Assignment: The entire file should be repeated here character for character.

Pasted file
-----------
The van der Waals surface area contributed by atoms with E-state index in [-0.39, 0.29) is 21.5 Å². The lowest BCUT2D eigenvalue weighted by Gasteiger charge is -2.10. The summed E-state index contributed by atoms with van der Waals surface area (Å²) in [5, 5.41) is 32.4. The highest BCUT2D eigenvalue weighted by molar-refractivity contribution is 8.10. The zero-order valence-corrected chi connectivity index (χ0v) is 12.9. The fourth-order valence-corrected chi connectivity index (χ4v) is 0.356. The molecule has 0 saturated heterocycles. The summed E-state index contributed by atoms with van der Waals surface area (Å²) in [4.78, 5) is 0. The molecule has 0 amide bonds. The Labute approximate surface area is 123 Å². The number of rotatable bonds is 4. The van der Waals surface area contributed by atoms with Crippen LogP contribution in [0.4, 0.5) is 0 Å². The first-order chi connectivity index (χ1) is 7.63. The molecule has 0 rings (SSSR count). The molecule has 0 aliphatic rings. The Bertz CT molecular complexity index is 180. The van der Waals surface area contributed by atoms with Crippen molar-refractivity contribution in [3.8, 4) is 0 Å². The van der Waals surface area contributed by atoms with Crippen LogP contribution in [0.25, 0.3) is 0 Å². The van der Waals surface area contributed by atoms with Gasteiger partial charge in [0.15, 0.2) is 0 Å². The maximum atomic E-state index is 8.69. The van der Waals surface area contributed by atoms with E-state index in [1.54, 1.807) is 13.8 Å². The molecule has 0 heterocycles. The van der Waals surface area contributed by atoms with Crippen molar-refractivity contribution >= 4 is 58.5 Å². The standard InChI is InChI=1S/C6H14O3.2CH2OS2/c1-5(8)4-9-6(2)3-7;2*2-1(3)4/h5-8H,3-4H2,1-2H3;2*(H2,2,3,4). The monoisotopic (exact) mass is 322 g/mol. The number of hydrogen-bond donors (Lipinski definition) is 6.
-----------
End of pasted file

The van der Waals surface area contributed by atoms with E-state index in [-0.39, 0.29) is 21.5 Å². The lowest BCUT2D eigenvalue weighted by Gasteiger charge is -2.10. The summed E-state index contributed by atoms with van der Waals surface area (Å²) in [5, 5.41) is 32.4. The highest BCUT2D eigenvalue weighted by molar-refractivity contribution is 8.10. The zero-order valence-corrected chi connectivity index (χ0v) is 12.9. The fourth-order valence-corrected chi connectivity index (χ4v) is 0.356. The molecule has 0 saturated heterocycles. The summed E-state index contributed by atoms with van der Waals surface area (Å²) in [4.78, 5) is 0. The molecule has 0 amide bonds. The Labute approximate surface area is 123 Å². The number of rotatable bonds is 4. The van der Waals surface area contributed by atoms with Crippen LogP contribution in [0.4, 0.5) is 0 Å². The first-order chi connectivity index (χ1) is 7.63. The molecule has 0 rings (SSSR count). The molecule has 0 aliphatic rings. The Bertz CT molecular complexity index is 180. The van der Waals surface area contributed by atoms with Crippen molar-refractivity contribution in [3.8, 4) is 0 Å². The van der Waals surface area contributed by atoms with Crippen LogP contribution in [0.25, 0.3) is 0 Å². The van der Waals surface area contributed by atoms with Gasteiger partial charge in [0.15, 0.2) is 0 Å². The maximum atomic E-state index is 8.69. The van der Waals surface area contributed by atoms with E-state index in [1.54, 1.807) is 13.8 Å². The molecule has 0 heterocycles. The van der Waals surface area contributed by atoms with Crippen molar-refractivity contribution >= 4 is 58.5 Å². The standard InChI is InChI=1S/C6H14O3.2CH2OS2/c1-5(8)4-9-6(2)3-7;2*2-1(3)4/h5-8H,3-4H2,1-2H3;2*(H2,2,3,4). The monoisotopic (exact) mass is 322 g/mol. The number of hydrogen-bond donors (Lipinski definition) is 6.